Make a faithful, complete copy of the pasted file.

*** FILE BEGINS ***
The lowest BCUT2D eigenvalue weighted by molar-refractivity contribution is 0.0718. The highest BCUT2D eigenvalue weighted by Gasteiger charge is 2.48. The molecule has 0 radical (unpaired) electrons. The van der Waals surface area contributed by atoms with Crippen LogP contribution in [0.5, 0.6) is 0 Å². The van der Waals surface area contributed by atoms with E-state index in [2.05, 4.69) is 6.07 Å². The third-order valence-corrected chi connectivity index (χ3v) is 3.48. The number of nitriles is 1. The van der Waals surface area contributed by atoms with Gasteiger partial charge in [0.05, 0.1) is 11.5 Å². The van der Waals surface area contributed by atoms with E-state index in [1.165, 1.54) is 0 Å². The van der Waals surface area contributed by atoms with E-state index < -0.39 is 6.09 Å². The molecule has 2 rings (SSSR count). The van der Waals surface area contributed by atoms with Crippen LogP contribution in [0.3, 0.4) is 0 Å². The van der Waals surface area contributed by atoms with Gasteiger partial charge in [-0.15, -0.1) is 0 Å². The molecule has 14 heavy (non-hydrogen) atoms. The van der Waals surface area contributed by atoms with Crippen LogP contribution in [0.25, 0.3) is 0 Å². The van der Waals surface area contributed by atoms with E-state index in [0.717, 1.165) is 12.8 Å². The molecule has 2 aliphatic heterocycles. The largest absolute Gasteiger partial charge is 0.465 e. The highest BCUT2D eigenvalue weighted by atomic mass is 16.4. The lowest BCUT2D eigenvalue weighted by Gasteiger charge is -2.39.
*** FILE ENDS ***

The lowest BCUT2D eigenvalue weighted by molar-refractivity contribution is 0.0718. The highest BCUT2D eigenvalue weighted by Gasteiger charge is 2.48. The molecule has 0 radical (unpaired) electrons. The van der Waals surface area contributed by atoms with Crippen LogP contribution in [0.5, 0.6) is 0 Å². The van der Waals surface area contributed by atoms with E-state index in [2.05, 4.69) is 6.07 Å². The third-order valence-corrected chi connectivity index (χ3v) is 3.48. The number of nitriles is 1. The van der Waals surface area contributed by atoms with Gasteiger partial charge in [0.05, 0.1) is 11.5 Å². The van der Waals surface area contributed by atoms with E-state index in [1.165, 1.54) is 0 Å². The van der Waals surface area contributed by atoms with E-state index < -0.39 is 6.09 Å². The molecule has 2 rings (SSSR count). The van der Waals surface area contributed by atoms with Crippen LogP contribution in [0.3, 0.4) is 0 Å². The van der Waals surface area contributed by atoms with Gasteiger partial charge in [-0.15, -0.1) is 0 Å². The molecule has 14 heavy (non-hydrogen) atoms. The van der Waals surface area contributed by atoms with Crippen LogP contribution in [0.25, 0.3) is 0 Å². The van der Waals surface area contributed by atoms with E-state index in [0.717, 1.165) is 12.8 Å². The molecule has 2 aliphatic heterocycles. The largest absolute Gasteiger partial charge is 0.465 e. The highest BCUT2D eigenvalue weighted by atomic mass is 16.4. The lowest BCUT2D eigenvalue weighted by Gasteiger charge is -2.39.